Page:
This past Halloween, I was really struck by the number of little boys I saw in my neighborhood sporting a super hero costume with complete muscle definition. Aside from the jarring physical image of a little boy with washboard abs, it bothered me how prevalent these costume were in just one particular season. It seemed to me that many little boys, and parents for that matter, got the notion that a super hero costume wasn’t really “super hero” unless it came complete with muscles. This presents a double standard, in that if a Wonder Woman or Batwoman costume complete with boob outlines was marketed to girls, there would be anarchy — in the parenting blogosphere and elsewhere. Yet, when boys don muscles to become super, no one bats so much as a proverbial eyelash.
Body images issues and matters of self-esteem still remain largely relegated to the girls’ corner, and rightly so given how much girls hear as opposed to what boys hear. But the muscle costumes still present a scenario in which a little boy is told that to achieve a certain level of coveted masculinity, even just for one night, he must adhere to a certain body type.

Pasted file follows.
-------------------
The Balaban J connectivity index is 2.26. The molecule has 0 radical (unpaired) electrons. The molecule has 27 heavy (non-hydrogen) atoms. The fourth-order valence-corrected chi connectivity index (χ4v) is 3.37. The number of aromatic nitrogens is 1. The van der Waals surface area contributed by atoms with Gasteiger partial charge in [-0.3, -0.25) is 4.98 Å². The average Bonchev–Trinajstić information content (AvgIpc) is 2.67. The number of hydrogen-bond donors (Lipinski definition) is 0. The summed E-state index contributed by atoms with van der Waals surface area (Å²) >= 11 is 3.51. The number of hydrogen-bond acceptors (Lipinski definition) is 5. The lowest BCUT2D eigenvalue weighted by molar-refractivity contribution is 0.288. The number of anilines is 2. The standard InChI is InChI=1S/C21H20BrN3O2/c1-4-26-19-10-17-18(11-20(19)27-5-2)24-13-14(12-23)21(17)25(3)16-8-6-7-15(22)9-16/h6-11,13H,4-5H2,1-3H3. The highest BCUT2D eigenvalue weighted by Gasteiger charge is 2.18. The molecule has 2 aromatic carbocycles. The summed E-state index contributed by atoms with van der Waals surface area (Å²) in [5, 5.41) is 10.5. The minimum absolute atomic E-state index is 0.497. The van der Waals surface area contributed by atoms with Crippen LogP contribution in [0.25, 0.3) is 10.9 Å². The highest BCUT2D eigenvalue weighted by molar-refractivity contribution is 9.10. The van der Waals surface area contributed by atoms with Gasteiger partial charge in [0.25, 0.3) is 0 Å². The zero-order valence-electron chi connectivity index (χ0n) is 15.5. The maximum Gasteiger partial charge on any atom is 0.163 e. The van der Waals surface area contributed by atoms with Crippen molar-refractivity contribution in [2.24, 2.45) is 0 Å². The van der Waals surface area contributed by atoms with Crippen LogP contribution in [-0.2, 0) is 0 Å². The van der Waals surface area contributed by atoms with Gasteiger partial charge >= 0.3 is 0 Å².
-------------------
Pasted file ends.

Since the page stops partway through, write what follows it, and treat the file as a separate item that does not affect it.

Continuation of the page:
The muscle costumes represent only one instance in which harmful messages (from gender stereotyping to body image) are often being sent to boys without cause for alarm — because they’re boys. And if you’re like me, perhaps you too have witnessed how a lot of times when a problematic commercial or sexist moment in a TV show presents itself, it’s the daughter that is spoken to about why that depiction is precarious, and not the son.
My hypothesis as to why this persists in many of the most open-minded of families is that these messages reinforce a type of masculinity that, culturally, we are comfortable with. That while girls should receive extra attention when underage Miley Cyrus assumes a stripper pole, boys reacting positively to the demonstration is fine because “boys will be boys” and that kind of behavior is “hardwired” so no discussion needed. Hugo Schwyzer, a gender studies and history professor, can back me up on this mythology. He penned this gem when commenting on street harassment for Jezebel:
The problem is a tenacious and ugly myth about male sexuality, one that tells us that average men simply can’t be expected to restrain their eyes, their words, or even their actions when faced with the reality of a woman’s bare skin. Because of that belief in male weakness, we outsource their missing self-control to women.
Little boys’ insecurities may be reinforced by inhabiting an adult male’s body. But there’s also the lingering threat of how other forms of stereotyping may impact how they eventually treat and see girls, as well as other boys who might choose to opt out of Spiderman pecks.